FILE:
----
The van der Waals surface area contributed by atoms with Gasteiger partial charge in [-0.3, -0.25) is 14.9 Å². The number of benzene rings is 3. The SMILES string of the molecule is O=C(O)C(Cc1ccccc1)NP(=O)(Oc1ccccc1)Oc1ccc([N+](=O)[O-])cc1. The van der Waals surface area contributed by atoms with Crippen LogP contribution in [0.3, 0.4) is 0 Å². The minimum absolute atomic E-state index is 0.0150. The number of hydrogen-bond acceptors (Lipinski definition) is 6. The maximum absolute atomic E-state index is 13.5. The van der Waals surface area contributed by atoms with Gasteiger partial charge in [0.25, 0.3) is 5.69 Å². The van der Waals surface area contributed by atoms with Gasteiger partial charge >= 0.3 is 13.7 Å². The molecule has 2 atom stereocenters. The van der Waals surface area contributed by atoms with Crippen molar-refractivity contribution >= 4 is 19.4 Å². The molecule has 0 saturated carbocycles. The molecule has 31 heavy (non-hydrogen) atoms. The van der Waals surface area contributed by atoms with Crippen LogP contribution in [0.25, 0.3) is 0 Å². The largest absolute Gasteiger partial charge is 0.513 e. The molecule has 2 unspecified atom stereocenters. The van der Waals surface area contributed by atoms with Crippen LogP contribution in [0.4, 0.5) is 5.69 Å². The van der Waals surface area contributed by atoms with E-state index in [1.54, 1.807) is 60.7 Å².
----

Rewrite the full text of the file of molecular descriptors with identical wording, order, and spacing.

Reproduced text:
The van der Waals surface area contributed by atoms with Gasteiger partial charge in [-0.3, -0.25) is 14.9 Å². The number of benzene rings is 3. The SMILES string of the molecule is O=C(O)C(Cc1ccccc1)NP(=O)(Oc1ccccc1)Oc1ccc([N+](=O)[O-])cc1. The van der Waals surface area contributed by atoms with Crippen LogP contribution in [0.3, 0.4) is 0 Å². The minimum absolute atomic E-state index is 0.0150. The number of hydrogen-bond acceptors (Lipinski definition) is 6. The maximum absolute atomic E-state index is 13.5. The van der Waals surface area contributed by atoms with Gasteiger partial charge in [0.25, 0.3) is 5.69 Å². The van der Waals surface area contributed by atoms with Gasteiger partial charge >= 0.3 is 13.7 Å². The molecule has 2 atom stereocenters. The van der Waals surface area contributed by atoms with Crippen molar-refractivity contribution >= 4 is 19.4 Å². The molecule has 0 saturated carbocycles. The molecule has 31 heavy (non-hydrogen) atoms. The van der Waals surface area contributed by atoms with Crippen LogP contribution in [0.25, 0.3) is 0 Å². The largest absolute Gasteiger partial charge is 0.513 e. The molecule has 2 unspecified atom stereocenters. The van der Waals surface area contributed by atoms with Crippen LogP contribution in [0.4, 0.5) is 5.69 Å². The van der Waals surface area contributed by atoms with E-state index in [1.54, 1.807) is 60.7 Å².